Mountain of Evidence is Theoretically Driven, Part 3

An analogy to an Olympics track meet might be helpful.  In the Olympics track meet competition, one event…the mile-relay…has four runners each running one lap around the track…receiving the baton from the previous runner and passing the baton to the succeeding runner…to complete a continuous and unbroken four-lap circuit around the track.

But this relay baton is not passed off to the other distinct and unconnected events outside of the mile-relay.  The baton is not passed to the high-jumpers, pole-vaulters, high-hurdlers, 100-meter sprinters, or the competitors in the shot-put or javelin throw…thereby creating an unnatural, artificial, and unwanted connection between these disparate events.  These other events are discontinuous and unconnected to each other and to the mile-relay, even though they are all a common part of the Olympics track meet.

A network schedule of logic-lines connecting the start-times for each track and field event…simplified into printed program schedules for the spectators…would have to be created ahead of time to organize the track meet.  But these organizational lines connecting the start and finish times head-to-tail would never be confused with the fundamental differences between pole-vaulting, high-jumping, the long-jump, the triple-jump, and the 5,000-meter run.  The essential characteristic of each distinct event creates a discontinuous gap between each event that is unbridgeable in terms of mixing and blending…other than their logical sequencing for time and spacing within the overall management of the track meet competition.

The passing of the baton between all of the track and field events to create an artificial connection…a connection that does not logically exist…simply because at a general level all these events belong to the same track meet…would be non-sensical.

To attempt to blend and mix all of these disparate track and field events together into a connected whole through small, incremental, transitional phases using the relay baton as the connecting link…would be a forced arrangement falling so far outside of the intentionally designed, fundamental discontinuity gaps between each of the individual events of an athletic track meet…as to render the entire competition gradualistically indecipherable and thus incomprehensible.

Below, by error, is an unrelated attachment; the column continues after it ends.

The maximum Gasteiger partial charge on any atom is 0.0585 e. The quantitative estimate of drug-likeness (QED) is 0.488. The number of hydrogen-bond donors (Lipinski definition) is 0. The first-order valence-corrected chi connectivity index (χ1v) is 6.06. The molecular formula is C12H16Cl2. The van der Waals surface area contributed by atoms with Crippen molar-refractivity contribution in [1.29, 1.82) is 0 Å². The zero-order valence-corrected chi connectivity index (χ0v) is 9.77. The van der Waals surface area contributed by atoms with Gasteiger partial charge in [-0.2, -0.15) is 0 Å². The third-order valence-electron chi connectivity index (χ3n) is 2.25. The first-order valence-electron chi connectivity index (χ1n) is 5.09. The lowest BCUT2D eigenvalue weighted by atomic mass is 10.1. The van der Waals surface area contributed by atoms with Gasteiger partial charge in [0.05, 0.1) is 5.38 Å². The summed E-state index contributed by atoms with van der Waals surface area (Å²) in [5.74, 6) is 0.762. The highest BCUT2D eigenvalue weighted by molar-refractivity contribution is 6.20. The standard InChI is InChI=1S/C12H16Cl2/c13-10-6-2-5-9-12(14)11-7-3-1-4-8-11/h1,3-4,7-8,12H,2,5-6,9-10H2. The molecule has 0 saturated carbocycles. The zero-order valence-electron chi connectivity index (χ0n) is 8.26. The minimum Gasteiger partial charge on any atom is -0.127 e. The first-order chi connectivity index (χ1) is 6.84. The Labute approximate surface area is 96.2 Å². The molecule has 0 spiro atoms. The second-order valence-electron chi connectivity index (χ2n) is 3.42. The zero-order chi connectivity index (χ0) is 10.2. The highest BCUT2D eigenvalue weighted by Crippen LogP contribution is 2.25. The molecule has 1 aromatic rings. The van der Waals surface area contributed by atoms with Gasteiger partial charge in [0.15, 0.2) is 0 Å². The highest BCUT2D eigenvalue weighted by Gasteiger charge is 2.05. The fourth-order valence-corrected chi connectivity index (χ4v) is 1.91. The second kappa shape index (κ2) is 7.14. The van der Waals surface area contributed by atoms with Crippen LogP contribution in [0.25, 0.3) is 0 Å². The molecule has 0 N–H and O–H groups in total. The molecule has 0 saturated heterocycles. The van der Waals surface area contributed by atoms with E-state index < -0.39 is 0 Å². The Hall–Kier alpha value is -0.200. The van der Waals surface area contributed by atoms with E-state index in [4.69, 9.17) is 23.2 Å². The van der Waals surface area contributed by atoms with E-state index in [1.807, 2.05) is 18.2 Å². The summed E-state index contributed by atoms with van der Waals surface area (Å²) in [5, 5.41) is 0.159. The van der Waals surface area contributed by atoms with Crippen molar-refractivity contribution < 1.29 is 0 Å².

If all of the track meet events were blended together in infinitesimally small incremental steps…it would be difficult to determine when and where one event finished and another started.

Each track and field event also has a predetermined goal…an outcome…that entails a different “lifestyle habit” program of training and technique.  Even though running hurdles, the pure sprints, and the long-distance running events share similarities, they are vastly different in their “lifestyle habits” of length of distance, agility requirements, pure speed, endurance, time-span, and the physical characteristics of the competitors.  Specified function…running fast, leaping high, jumping far…are inseparably connected to the lifestyle habits unique to each athletic event.

Common descent must, by definition, have the relay batons at each branching node of the expanding tree of life…safely passed from one species to the next without falling to the ground (becoming extinct).

But fitness in “lifestyle habits” in each track meet event does not carry over into fitness in lifestyle habits in another event.  The Olympic gold medalist in the high-jump cannot pass along gold metal proficiency to the pole-vaulter simply by handing off a relay baton.  The gold metal “lifestyle habit” proficiencies in each event are too different and discontinuous to be connected by the unrelated, inadequate element of a relay baton.

Author: Barton Jahn

I work in building construction as a field superintendent and project manager. I have four books published by McGraw-Hill on housing construction (1995-98) under Bart Jahn, and have six Christian books self-published through Create Space KDP. I have a bachelor of science degree in construction management from California State University Long Beach. I grew up in Southern California, was an avid surfer, and am fortunate enough to have always lived within one mile of the ocean. I discovered writing at the age of 30, and it is now one of my favorite activities. I am currently working on two more books on building construction.

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